6. What kind of light do you prefer? Daylight, artificial light and if daylight, what kind of daylight?
My favorite light is daylight (I never shoot with artificial and hate flash) My room is located on the west side. During the day it is a little darker but due to the enormous windows on the side of my room I have pretty sidelight. Working with back lighting can be very pretty too.
7. What was your ‘aha’ moment when it comes to photographing food? Assuming that you didn’t start out being as good as you are today!)
In the beginning I photographed everything in landscape, because it fit the content of my blog better. But at a certain point I started making a photo in portrait and that’s when I thought ‘AHA!’ This is so much better than landscape. So for me that was my aha- moment. Since than I mostly make photos in portrait. It just always seems to work much better.
8. What is something you would like to improve on?
I would like to get over my hatred for artificial light and flash photography as I want to learn to also be able to make photos without daylight. Now it happens a lot that something is not posted, simply because it is too dark to shoot.
I am quite the perfectionist, which is a shame sometimes as I will not post a recipe if I do not like the photo. I also don’t have a tripod, so I want to really learn how to use that as it makes taking photos much easier I think. I also want to go back to shooting on film and finally getting the hang of my Lomography camera.
9. Do you have any tips for beginning foodbloggers who like to improve their photography?
Most important is being creative. You don’t have to own a fancy kitchen or camera with all sorts of interesting buttons and such. Ofcourse it helps to have an SLR but you can get quite far with just the basic kitlens. Another tip is to be creative with materials. I have – for instance – a bright pink rug, but the backside is beige and perfect to use as a table cloth. I also once used the bottom of a green crate; the bottom was beautiful wood. So take a look under things also.. 😉
Other than that I use a piece of floor that would have been tossed out and I found on the streets. If you’re thinking a little but outside of the box, you can find so many beautiful materials everywhere! Also pay a visit to the thrift shops for plates and such and have a look in the back of your kitchen cabinets. You’ll be surprised maybe!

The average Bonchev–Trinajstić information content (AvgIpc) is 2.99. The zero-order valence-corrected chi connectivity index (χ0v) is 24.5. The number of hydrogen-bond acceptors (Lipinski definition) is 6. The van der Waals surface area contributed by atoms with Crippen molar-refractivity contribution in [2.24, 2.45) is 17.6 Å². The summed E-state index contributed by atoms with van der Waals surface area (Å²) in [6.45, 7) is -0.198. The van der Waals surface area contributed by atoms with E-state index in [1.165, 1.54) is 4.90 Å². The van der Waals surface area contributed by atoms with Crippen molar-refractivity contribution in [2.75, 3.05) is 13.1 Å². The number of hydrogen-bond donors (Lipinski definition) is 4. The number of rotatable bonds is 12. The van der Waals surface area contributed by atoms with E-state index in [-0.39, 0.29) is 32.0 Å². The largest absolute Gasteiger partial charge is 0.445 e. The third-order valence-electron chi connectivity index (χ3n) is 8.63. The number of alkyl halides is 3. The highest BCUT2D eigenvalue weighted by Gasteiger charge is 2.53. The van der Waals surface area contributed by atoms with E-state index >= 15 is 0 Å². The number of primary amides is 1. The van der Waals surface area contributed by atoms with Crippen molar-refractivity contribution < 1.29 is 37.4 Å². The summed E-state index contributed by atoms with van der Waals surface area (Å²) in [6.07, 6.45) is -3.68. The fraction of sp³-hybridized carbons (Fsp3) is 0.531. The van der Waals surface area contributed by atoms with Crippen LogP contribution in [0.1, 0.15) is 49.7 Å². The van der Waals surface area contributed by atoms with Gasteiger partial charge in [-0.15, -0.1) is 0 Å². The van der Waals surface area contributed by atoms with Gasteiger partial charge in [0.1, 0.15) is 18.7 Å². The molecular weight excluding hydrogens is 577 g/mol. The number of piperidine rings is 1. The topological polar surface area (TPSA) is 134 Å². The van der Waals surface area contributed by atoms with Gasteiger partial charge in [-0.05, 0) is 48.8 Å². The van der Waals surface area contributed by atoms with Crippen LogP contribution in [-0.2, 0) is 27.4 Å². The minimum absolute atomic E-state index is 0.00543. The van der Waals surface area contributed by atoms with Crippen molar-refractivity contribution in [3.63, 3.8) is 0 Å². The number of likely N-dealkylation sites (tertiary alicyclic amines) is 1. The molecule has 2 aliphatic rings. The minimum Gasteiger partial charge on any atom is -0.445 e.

10. Who are your rolemodels (foodbloggers or foodphotographers)
My list of inspirations is really endless, because there are so many cool bloggers out there with fantastic photos and I find new ones every day. What I find important in a food photo is that it has to make me want to go out and buy stuff and start cooking. I also hope to achieve that effect in my own photos.
My favorite foodblogs are mostly based in Scandinavia and Australia. If I have to make a selection than these are some of my favorite foodbloggers: Helena Ljunggren, Green Kitchen Stories, Linda Lomelino, Hipsterfood, Little upside down cake, Sprouted Kitchen, Tartelette, My New Roots, the Vanilla Bean Blog, Katie Quinn Davies and the Food Club. And I probably forgot more than half… In Holland there is shared first place for Suus from Food Bandits and Marleen from Eten uit de volkstuin
11. Anything else you want to share with us?
First of all I am very honored to have received a spot in this blog series. I still get very happy and excited about all those sweet and nice reactions on my photos and recipes. The best part for me is the fact that my photos and recipes inspire others to start cooking.
I get a lot of questions from people who also want to start a foodblog. I just say ; Do it! Don’t let any lack of technical knowledge stop you from doing that or lack of space or whatever. I live in a dorm with a shabby kitchen. I have to laugh if I see myself taking photos in the weirdest outfits or the weirdest moves. People should see me in action really. haha.
I hope you like the little peak behind the scenes from Yellow Lemon Tree.